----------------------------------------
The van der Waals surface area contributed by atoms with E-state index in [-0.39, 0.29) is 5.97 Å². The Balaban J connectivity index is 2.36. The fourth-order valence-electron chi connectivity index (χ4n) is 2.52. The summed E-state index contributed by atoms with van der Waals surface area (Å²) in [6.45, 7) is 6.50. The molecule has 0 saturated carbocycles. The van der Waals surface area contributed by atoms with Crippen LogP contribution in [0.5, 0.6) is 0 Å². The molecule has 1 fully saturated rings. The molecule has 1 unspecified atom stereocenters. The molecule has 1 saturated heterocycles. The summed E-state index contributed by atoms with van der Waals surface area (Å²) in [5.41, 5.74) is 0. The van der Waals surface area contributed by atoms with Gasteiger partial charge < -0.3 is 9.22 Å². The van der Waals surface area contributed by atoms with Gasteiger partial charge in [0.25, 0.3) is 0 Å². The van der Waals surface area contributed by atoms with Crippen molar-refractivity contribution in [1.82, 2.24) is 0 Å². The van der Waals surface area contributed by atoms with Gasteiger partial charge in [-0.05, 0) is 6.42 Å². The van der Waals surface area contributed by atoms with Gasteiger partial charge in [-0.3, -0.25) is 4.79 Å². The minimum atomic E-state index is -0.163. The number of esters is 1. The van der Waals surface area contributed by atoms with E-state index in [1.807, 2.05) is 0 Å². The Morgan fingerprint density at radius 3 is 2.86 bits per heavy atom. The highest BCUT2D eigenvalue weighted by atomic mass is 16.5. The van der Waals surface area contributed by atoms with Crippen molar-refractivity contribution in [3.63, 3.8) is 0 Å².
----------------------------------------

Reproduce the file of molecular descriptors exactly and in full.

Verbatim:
The van der Waals surface area contributed by atoms with E-state index in [-0.39, 0.29) is 5.97 Å². The Balaban J connectivity index is 2.36. The fourth-order valence-electron chi connectivity index (χ4n) is 2.52. The summed E-state index contributed by atoms with van der Waals surface area (Å²) in [6.45, 7) is 6.50. The molecule has 0 saturated carbocycles. The van der Waals surface area contributed by atoms with Crippen LogP contribution in [0.5, 0.6) is 0 Å². The molecule has 1 fully saturated rings. The molecule has 1 unspecified atom stereocenters. The molecule has 1 saturated heterocycles. The summed E-state index contributed by atoms with van der Waals surface area (Å²) in [5.41, 5.74) is 0. The van der Waals surface area contributed by atoms with Gasteiger partial charge < -0.3 is 9.22 Å². The van der Waals surface area contributed by atoms with Gasteiger partial charge in [0.25, 0.3) is 0 Å². The van der Waals surface area contributed by atoms with Crippen molar-refractivity contribution in [1.82, 2.24) is 0 Å². The van der Waals surface area contributed by atoms with Gasteiger partial charge in [-0.05, 0) is 6.42 Å². The van der Waals surface area contributed by atoms with Gasteiger partial charge in [-0.3, -0.25) is 4.79 Å². The minimum atomic E-state index is -0.163. The number of esters is 1. The van der Waals surface area contributed by atoms with E-state index in [1.807, 2.05) is 0 Å². The Morgan fingerprint density at radius 3 is 2.86 bits per heavy atom. The highest BCUT2D eigenvalue weighted by atomic mass is 16.5. The van der Waals surface area contributed by atoms with Crippen molar-refractivity contribution in [3.63, 3.8) is 0 Å².